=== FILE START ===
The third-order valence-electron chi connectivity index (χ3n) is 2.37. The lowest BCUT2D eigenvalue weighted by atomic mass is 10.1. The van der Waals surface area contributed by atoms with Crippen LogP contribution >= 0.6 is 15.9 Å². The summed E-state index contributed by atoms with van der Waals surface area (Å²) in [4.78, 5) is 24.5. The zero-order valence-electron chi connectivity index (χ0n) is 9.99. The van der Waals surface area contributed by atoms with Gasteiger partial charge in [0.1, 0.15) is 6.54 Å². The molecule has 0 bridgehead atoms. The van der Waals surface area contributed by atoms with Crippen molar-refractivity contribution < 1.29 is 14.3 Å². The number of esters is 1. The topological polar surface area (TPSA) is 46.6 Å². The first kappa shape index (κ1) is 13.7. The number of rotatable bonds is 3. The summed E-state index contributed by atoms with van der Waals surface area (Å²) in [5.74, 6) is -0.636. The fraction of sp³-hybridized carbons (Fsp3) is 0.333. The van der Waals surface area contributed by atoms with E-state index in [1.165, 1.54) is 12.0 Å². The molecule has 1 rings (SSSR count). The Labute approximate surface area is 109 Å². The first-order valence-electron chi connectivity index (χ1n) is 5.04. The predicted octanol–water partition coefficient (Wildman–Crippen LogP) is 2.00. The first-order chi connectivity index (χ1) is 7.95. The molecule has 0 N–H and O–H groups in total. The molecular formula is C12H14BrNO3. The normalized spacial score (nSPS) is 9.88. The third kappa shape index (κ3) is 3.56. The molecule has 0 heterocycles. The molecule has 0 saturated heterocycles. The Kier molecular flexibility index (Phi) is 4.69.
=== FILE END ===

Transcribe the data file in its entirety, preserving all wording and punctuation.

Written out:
The third-order valence-electron chi connectivity index (χ3n) is 2.37. The lowest BCUT2D eigenvalue weighted by atomic mass is 10.1. The van der Waals surface area contributed by atoms with Crippen LogP contribution >= 0.6 is 15.9 Å². The summed E-state index contributed by atoms with van der Waals surface area (Å²) in [4.78, 5) is 24.5. The zero-order valence-electron chi connectivity index (χ0n) is 9.99. The van der Waals surface area contributed by atoms with Gasteiger partial charge in [0.1, 0.15) is 6.54 Å². The molecule has 0 bridgehead atoms. The van der Waals surface area contributed by atoms with Crippen molar-refractivity contribution < 1.29 is 14.3 Å². The number of esters is 1. The topological polar surface area (TPSA) is 46.6 Å². The first kappa shape index (κ1) is 13.7. The number of rotatable bonds is 3. The summed E-state index contributed by atoms with van der Waals surface area (Å²) in [5.74, 6) is -0.636. The fraction of sp³-hybridized carbons (Fsp3) is 0.333. The van der Waals surface area contributed by atoms with E-state index in [1.165, 1.54) is 12.0 Å². The molecule has 1 rings (SSSR count). The Labute approximate surface area is 109 Å². The first-order valence-electron chi connectivity index (χ1n) is 5.04. The predicted octanol–water partition coefficient (Wildman–Crippen LogP) is 2.00. The first-order chi connectivity index (χ1) is 7.95. The molecule has 0 N–H and O–H groups in total. The molecular formula is C12H14BrNO3. The normalized spacial score (nSPS) is 9.88. The third kappa shape index (κ3) is 3.56. The molecule has 0 heterocycles. The molecule has 0 saturated heterocycles. The Kier molecular flexibility index (Phi) is 4.69.